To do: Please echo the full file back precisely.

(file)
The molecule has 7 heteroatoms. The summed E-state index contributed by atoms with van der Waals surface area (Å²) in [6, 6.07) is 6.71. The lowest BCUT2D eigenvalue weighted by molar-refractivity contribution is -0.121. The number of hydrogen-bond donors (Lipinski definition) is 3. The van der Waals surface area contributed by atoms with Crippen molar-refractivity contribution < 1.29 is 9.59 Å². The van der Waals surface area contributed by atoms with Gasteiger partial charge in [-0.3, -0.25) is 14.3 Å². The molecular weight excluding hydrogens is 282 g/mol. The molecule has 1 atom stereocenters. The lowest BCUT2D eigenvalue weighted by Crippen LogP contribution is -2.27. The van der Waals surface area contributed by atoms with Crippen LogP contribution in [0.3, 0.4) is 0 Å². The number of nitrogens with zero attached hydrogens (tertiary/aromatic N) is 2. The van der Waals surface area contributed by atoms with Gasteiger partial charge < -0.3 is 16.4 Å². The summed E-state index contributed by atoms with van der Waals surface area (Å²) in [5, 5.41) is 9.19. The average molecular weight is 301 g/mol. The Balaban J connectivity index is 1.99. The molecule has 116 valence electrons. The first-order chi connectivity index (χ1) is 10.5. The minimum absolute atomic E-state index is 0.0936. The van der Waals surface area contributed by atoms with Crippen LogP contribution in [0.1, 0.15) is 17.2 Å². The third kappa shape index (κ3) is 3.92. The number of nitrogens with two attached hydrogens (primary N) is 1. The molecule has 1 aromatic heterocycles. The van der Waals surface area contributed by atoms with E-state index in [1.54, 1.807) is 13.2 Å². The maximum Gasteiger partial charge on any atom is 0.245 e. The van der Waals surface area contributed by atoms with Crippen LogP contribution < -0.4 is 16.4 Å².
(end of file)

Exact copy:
The molecule has 7 heteroatoms. The summed E-state index contributed by atoms with van der Waals surface area (Å²) in [6, 6.07) is 6.71. The lowest BCUT2D eigenvalue weighted by molar-refractivity contribution is -0.121. The number of hydrogen-bond donors (Lipinski definition) is 3. The van der Waals surface area contributed by atoms with Crippen molar-refractivity contribution < 1.29 is 9.59 Å². The van der Waals surface area contributed by atoms with Gasteiger partial charge in [-0.3, -0.25) is 14.3 Å². The molecular weight excluding hydrogens is 282 g/mol. The molecule has 1 atom stereocenters. The lowest BCUT2D eigenvalue weighted by Crippen LogP contribution is -2.27. The van der Waals surface area contributed by atoms with Crippen LogP contribution in [0.3, 0.4) is 0 Å². The number of nitrogens with zero attached hydrogens (tertiary/aromatic N) is 2. The van der Waals surface area contributed by atoms with Gasteiger partial charge < -0.3 is 16.4 Å². The summed E-state index contributed by atoms with van der Waals surface area (Å²) in [5, 5.41) is 9.19. The average molecular weight is 301 g/mol. The Balaban J connectivity index is 1.99. The molecule has 116 valence electrons. The first-order chi connectivity index (χ1) is 10.5. The minimum absolute atomic E-state index is 0.0936. The van der Waals surface area contributed by atoms with Crippen LogP contribution in [0.1, 0.15) is 17.2 Å². The third kappa shape index (κ3) is 3.92. The number of nitrogens with two attached hydrogens (primary N) is 1. The molecule has 1 aromatic heterocycles. The van der Waals surface area contributed by atoms with E-state index in [1.54, 1.807) is 13.2 Å². The maximum Gasteiger partial charge on any atom is 0.245 e. The van der Waals surface area contributed by atoms with Crippen LogP contribution < -0.4 is 16.4 Å².